1. ANSWER: Create a seat map that allows people to scroll over seats to see the different prices. “Pick your seats online.” (See Ahmanson Theatre)
  • Price aisle seats higher. People will be willing to buy adjacent seats at the same price when they buy the aisle seat.
  • Set a deadline for subscriber renewal. “Act by x date, otherwise the package goes up to y.”
  • Consider using the word “Adjusting” rather than “Discounting” when messaging that prices are being lowered.
  • Be careful lowering prices for people who already want to attend a performance. People who already don’t want to come probably still won’t want to…even at a lower price. “If people don’t want to come…you can’t stop them!”
  • For one-week markets, do surveys in advance to get a sense of the heat signature.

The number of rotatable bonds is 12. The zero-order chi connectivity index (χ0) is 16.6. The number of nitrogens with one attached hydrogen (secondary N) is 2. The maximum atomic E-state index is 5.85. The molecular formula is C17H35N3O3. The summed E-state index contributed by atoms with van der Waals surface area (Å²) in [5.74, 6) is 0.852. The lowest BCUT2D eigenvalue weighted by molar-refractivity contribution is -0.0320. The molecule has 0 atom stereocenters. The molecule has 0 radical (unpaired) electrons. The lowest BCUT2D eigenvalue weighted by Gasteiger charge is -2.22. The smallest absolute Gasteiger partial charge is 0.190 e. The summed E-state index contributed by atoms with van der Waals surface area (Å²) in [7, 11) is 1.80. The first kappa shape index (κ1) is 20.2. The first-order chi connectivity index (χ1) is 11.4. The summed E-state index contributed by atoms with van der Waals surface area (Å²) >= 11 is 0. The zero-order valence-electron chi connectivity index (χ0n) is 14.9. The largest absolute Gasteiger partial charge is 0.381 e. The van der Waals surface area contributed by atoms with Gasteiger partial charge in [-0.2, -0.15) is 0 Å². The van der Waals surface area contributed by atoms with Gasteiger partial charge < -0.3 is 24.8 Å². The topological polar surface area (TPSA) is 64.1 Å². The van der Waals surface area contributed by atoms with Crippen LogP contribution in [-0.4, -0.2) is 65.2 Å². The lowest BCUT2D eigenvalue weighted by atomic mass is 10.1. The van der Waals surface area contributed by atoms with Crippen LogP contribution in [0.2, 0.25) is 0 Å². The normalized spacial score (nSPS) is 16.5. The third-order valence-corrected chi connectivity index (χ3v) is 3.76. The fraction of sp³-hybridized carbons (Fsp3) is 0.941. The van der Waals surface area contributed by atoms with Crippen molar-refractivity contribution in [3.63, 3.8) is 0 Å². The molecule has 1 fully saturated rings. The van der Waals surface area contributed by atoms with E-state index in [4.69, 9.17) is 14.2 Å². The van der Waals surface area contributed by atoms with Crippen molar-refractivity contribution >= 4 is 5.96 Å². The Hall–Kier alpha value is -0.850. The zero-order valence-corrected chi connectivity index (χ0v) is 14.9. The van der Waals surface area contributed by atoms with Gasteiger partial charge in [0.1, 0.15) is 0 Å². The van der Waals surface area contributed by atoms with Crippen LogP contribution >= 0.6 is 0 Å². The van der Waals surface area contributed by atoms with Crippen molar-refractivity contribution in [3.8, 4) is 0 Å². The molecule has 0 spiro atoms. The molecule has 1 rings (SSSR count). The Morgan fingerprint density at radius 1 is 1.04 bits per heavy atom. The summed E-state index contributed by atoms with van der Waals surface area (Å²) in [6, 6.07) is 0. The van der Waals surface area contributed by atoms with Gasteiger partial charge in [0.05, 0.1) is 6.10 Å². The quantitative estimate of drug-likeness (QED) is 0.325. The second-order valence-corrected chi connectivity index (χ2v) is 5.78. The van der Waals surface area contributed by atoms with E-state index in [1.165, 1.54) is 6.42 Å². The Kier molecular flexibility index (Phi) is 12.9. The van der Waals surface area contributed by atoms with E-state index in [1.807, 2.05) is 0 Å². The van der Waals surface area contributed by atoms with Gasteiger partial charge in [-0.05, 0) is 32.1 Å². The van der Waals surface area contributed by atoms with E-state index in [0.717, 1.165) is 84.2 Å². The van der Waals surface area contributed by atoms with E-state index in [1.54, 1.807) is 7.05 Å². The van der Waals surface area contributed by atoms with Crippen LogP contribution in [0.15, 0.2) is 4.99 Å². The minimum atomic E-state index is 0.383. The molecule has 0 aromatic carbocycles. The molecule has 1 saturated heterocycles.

• QUESTION: What are some successful strategies when middle-priced inventory isn’t moving?
  1. ANSWER: Raise deeply discounted mid-section seats back to full price, then reduce them and give the inventory to a company like Goldstar. The Goldstar consumer will feel like they’re getting a deal. i.e., they will be getting the full price $75 ticket for $49.
  2. ANSWER: Raise the PL3 price to the PL2 price to give the perception that it’s a hot ticket.
  3. ANSWER: If you have three price levels, for example, $45/$35/$25 and your $35 tickets are not moving, consider raising your $35 ticket to $45 at both peak and non-peak performances with the messaging, “a new block of $45 tickets on sale!”
  • Know your timeline so you are ready in advance to have higher pricing in place before your campaign hits.

Annnnd…this post concludes my coverage of some of the panels and a bit of the fun from the 2012 Spring Road Conference. I hope you found these posts useful, and that you continue to check back here at The Road 101 for more observations, updates, and articles related to the commercial theatre touring industry.